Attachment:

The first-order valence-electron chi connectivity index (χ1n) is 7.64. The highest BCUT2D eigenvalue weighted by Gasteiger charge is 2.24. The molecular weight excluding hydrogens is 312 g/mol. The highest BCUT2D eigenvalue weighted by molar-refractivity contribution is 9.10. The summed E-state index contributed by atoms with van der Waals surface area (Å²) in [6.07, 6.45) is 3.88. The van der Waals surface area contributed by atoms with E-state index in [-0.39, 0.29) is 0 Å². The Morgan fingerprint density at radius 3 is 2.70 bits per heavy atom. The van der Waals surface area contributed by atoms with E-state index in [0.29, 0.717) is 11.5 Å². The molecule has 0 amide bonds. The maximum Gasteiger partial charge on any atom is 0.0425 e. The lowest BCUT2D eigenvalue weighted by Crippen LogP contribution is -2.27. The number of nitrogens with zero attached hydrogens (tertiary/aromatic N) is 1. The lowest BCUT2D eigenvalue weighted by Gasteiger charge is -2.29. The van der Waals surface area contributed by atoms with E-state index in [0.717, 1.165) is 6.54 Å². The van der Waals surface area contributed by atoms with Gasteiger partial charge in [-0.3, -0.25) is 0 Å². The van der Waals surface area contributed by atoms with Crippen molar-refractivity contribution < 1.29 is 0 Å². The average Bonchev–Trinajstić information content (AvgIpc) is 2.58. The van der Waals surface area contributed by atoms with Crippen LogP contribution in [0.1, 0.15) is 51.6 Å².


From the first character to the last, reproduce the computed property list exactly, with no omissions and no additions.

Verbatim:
The first-order valence-electron chi connectivity index (χ1n) is 7.64. The highest BCUT2D eigenvalue weighted by Gasteiger charge is 2.24. The molecular weight excluding hydrogens is 312 g/mol. The highest BCUT2D eigenvalue weighted by molar-refractivity contribution is 9.10. The summed E-state index contributed by atoms with van der Waals surface area (Å²) in [6.07, 6.45) is 3.88. The van der Waals surface area contributed by atoms with E-state index in [-0.39, 0.29) is 0 Å². The Morgan fingerprint density at radius 3 is 2.70 bits per heavy atom. The van der Waals surface area contributed by atoms with E-state index in [0.29, 0.717) is 11.5 Å². The molecule has 0 amide bonds. The maximum Gasteiger partial charge on any atom is 0.0425 e. The lowest BCUT2D eigenvalue weighted by Crippen LogP contribution is -2.27. The number of nitrogens with zero attached hydrogens (tertiary/aromatic N) is 1. The lowest BCUT2D eigenvalue weighted by Gasteiger charge is -2.29. The van der Waals surface area contributed by atoms with E-state index in [0.717, 1.165) is 6.54 Å². The van der Waals surface area contributed by atoms with Gasteiger partial charge in [-0.3, -0.25) is 0 Å². The van der Waals surface area contributed by atoms with Crippen molar-refractivity contribution < 1.29 is 0 Å². The average Bonchev–Trinajstić information content (AvgIpc) is 2.58. The van der Waals surface area contributed by atoms with Crippen LogP contribution in [0.1, 0.15) is 51.6 Å².